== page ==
The $2,000 Grassroots Motorsports Challenge Is Still Going Strong After 21 Years
Participants have to build a car for autocross, drag racing, and a concours show in the original cheap car challenge.
Since 1999, Grassroots Motorsports Magazine has held a remarkable annual event called the Grassroots Challenge. That first year, you had $1,500 (of your money) to build a car that answered to multiple masters: the nimbleness required by autocross, the sheer power needed for drag racing, and the purdyness necessary to win the Concours de Not So Elegance.
Next year, it became the $2,000 Challenge in 2000, the $2,001 Challenge in 2001 and so on; the cute increments last for several years until GRM got tired of printing new shirts, and it became the $2,000 Challenge for good. The event is held each October at Gainesville Raceway, an NHRA-owned drag strip in Florida, where the Gatornationals ran a few weeks before. And that includes this hellyear, though the state of the world kept entries down to about 35 cars on October 23 and 24. (Full disclosure: I'm a judge for the Concours. I got free lunch and a t-shirt.)
Though 2020 didn’t see anything as legendary as the Miata-turned-into-a-Zamboni, or the Corvette sucker car, which used side skirts and a snowblower engine mounted on the floor that sucked air from under the car, sticking it to the surface like Jim Hall’s (illegal) Chaparral, it was still a hive of thrifty inspiration—the best kind, generally. We should mention that while you are on a budget, your time is free, sort of like automotive journalism.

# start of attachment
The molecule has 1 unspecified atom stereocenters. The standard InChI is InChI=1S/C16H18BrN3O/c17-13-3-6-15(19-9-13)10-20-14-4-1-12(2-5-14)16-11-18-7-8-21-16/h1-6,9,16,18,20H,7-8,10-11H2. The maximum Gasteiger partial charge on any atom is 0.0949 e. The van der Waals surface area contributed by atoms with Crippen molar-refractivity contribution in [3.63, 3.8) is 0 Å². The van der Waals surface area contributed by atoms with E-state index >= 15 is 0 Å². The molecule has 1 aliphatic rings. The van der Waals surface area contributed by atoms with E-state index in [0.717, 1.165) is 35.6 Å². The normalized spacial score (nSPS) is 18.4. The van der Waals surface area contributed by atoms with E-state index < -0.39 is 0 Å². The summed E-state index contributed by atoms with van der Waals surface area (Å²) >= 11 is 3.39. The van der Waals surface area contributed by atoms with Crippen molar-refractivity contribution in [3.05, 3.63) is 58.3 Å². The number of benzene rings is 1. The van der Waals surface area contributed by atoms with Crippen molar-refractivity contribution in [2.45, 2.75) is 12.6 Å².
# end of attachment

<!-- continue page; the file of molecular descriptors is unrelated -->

Yes, of course, you can cheat, but you must keep a log of expenses and sales (say, buy a wrecked Miata and sell the seats, and the seat money goes back into the $1,500).
First is the autocross, where you can drive or one of the ringers who show up each year can drive for you if you aren’t comfortable doing it. Next is the full quarter-mile drag strip, where we have seen 10-second times from a $2,000 car. More than once. And finally, there’s the Concours, where those details really matter. But maybe not the same details that'd get you all the points at a blue blood d'show on a lawn somewhere.
Anyway, here are some of the cars that competed. The black and gold BMW 5 Series won overall; it was prepared by a car club at Georgia Tech that comes every year with something remarkable. And that tiny Subaru van above actually had fast time on the autocross, despite a broken axle. It’s powered by a Hayabusa motorcycle engine, because of course it is.
Thanks to Dave Green for the photos.
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